Autumn Days returns bigger than ever

The Valley Banner

ELKTON — It appeared as though Elkton’s annual Autumn Days Festival might die after a 30-year run when the original Elkton Progressive Improvement Committee disbanded late last year.

EPIC, after all, founded and organized the event.

But nine months later, one of the members of the new EPIC thinks this year’s Autumn Days will be the biggest ever.

“It’s huge. We have 92 or 93 spots filled,” said Bob Swartz, chairman of the event’s crafter committee. “It’s about one-third bigger than what we’ve ever had.

“And we have a few new faces that are going to turn some heads.”

Swartz, who creates items out of copper and sells them at The Copper Patina on West Spotswood Avenue and at arts and craft shows, has tapped into his peer network to boost vendor participation. More than 20 new artisans are expected to be on hand for the two-day festival that begins Oct. 21.

Though the bulk of the artists are from Virginia, he said some are coming from as far away as North Carolina, Pennsylvania and New Jersey.

The new faces aren’t limited to crafters, though.

“The food area has exploded,” Swartz said. “We have 31 spaces for food, everything you could imagine.”

Regional vendors, local civic and church groups, and even a couple of food trucks will be on hand. Despite the high number, he said no food type is duplicated.

And the number is expected to continue growing. Though the deadline to sign up for the event was Aug. 1, Swartz said he’s continued to accept vendors selling 100 percent handmade products and might do so until the day of the show.

Plenty Of Help
Different crafters and food providers aren’t the only new facets of this year’s festival. It’ll also be in a different part of town.

In April, Town Council approved a request to move the festival from the area around Elkton Elementary School to part of West Spotswood Street. But as vendor registration grew, Swartz said he got permission to expand to all of West Spotswood, which connects West Spotswood Trail with North Stuart Avenue.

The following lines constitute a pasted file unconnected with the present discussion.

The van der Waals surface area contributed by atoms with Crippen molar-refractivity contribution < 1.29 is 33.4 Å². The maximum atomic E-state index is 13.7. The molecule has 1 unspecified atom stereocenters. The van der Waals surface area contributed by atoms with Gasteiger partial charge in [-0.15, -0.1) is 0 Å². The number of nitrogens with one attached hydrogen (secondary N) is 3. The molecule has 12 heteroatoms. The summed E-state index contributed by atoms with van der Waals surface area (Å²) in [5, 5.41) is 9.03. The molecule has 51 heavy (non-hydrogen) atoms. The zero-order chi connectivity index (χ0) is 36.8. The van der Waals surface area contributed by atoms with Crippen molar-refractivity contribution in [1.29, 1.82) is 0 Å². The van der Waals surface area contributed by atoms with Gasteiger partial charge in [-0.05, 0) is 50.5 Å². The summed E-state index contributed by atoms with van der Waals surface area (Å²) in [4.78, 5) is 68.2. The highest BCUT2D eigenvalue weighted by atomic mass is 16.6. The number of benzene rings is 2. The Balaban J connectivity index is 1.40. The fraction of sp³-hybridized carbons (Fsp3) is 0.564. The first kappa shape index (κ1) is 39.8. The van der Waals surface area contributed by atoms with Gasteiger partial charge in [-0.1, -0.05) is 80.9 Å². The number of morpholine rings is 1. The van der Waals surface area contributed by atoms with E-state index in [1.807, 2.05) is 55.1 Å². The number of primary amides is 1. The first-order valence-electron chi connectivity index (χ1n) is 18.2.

The vendor booths will be 3 feet off the sidewalks, he said, and there will be 4 feet between each one so people can walk all the way around the space.

The group has encountered hitches in the planning process, but Swartz said every issue has been resolved.

“The town has worked incredibly with me,” he said. “They’ve moved electric, dropped electric where we need it, provided water supply. They’ve worked with us like I never thought I’d see.”

Members of the previous EPIC group also have pitched in, Swartz said, providing information and helping the new group get established.

“It’s been a really good experience,” he said.

Vendors will be encouraged to check in and set up the night before the show. Swartz said live acoustic music will be played Friday evening, with a vendor selling hamburgers and hot dogs for those involved in preparing their space.

Despite its near-death experience, Swartz said Autumn Days is shaping up to be improved in part due to a major marketing push via social media and the new EPIC website,, and he’s not surprised.

“I think once the initial shock left the town,” he said, “everything died down and people realized what we were doing with this festival is making it bigger and better, and everybody started coming.”

Though the 31st Autumn Days Festival remains on the horizon, Swartz has visions of it growing considerably next year.

Some artisans had set their schedules before it was known that the event would continue, and he said he expects dozens to add Elkton to next year’s show circuit and likely will set up along Warren Street. A new goal will be to have three days of activities and draw more people from Massanutten Resort into town.

“Next year, I anticipate another 30 to 40 new faces in here again,” he said. “At that point, this town’s going to explode, because they never will have seen the talent that they will see.”

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